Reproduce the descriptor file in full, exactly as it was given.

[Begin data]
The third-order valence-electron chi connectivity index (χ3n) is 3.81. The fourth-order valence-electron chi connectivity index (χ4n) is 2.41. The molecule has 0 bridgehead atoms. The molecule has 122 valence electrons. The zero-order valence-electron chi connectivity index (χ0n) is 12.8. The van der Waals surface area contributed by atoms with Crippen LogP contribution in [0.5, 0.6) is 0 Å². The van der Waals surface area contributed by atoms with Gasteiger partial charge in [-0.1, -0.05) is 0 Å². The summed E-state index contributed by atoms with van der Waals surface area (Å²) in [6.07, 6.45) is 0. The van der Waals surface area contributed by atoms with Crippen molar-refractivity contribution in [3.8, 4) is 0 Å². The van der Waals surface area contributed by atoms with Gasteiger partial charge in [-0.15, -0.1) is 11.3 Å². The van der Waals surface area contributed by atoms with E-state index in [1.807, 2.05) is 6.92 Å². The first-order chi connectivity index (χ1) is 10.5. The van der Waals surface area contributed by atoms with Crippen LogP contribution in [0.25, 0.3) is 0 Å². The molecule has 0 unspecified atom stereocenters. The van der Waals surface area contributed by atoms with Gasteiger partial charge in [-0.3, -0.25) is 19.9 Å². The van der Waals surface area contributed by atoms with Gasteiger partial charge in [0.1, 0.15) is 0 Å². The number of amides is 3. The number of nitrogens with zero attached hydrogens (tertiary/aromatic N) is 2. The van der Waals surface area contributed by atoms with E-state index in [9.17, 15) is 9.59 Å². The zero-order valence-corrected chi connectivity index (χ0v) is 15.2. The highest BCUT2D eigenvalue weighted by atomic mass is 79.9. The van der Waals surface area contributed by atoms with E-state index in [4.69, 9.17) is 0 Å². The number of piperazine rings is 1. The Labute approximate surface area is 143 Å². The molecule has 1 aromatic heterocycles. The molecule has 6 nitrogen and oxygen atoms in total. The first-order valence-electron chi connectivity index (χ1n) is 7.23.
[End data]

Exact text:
The third-order valence-electron chi connectivity index (χ3n) is 3.81. The fourth-order valence-electron chi connectivity index (χ4n) is 2.41. The molecule has 0 bridgehead atoms. The molecule has 122 valence electrons. The zero-order valence-electron chi connectivity index (χ0n) is 12.8. The van der Waals surface area contributed by atoms with Crippen LogP contribution in [0.5, 0.6) is 0 Å². The van der Waals surface area contributed by atoms with Gasteiger partial charge in [-0.1, -0.05) is 0 Å². The summed E-state index contributed by atoms with van der Waals surface area (Å²) in [6.07, 6.45) is 0. The van der Waals surface area contributed by atoms with Crippen molar-refractivity contribution in [3.8, 4) is 0 Å². The van der Waals surface area contributed by atoms with Gasteiger partial charge in [-0.15, -0.1) is 11.3 Å². The van der Waals surface area contributed by atoms with E-state index in [1.807, 2.05) is 6.92 Å². The first-order chi connectivity index (χ1) is 10.5. The van der Waals surface area contributed by atoms with Crippen LogP contribution in [0.25, 0.3) is 0 Å². The molecule has 0 unspecified atom stereocenters. The van der Waals surface area contributed by atoms with Gasteiger partial charge in [-0.3, -0.25) is 19.9 Å². The van der Waals surface area contributed by atoms with Gasteiger partial charge in [0.1, 0.15) is 0 Å². The number of amides is 3. The number of nitrogens with zero attached hydrogens (tertiary/aromatic N) is 2. The van der Waals surface area contributed by atoms with E-state index in [9.17, 15) is 9.59 Å². The zero-order valence-corrected chi connectivity index (χ0v) is 15.2. The highest BCUT2D eigenvalue weighted by atomic mass is 79.9. The van der Waals surface area contributed by atoms with E-state index in [4.69, 9.17) is 0 Å². The number of piperazine rings is 1. The Labute approximate surface area is 143 Å². The molecule has 1 aromatic heterocycles. The molecule has 6 nitrogen and oxygen atoms in total. The first-order valence-electron chi connectivity index (χ1n) is 7.23.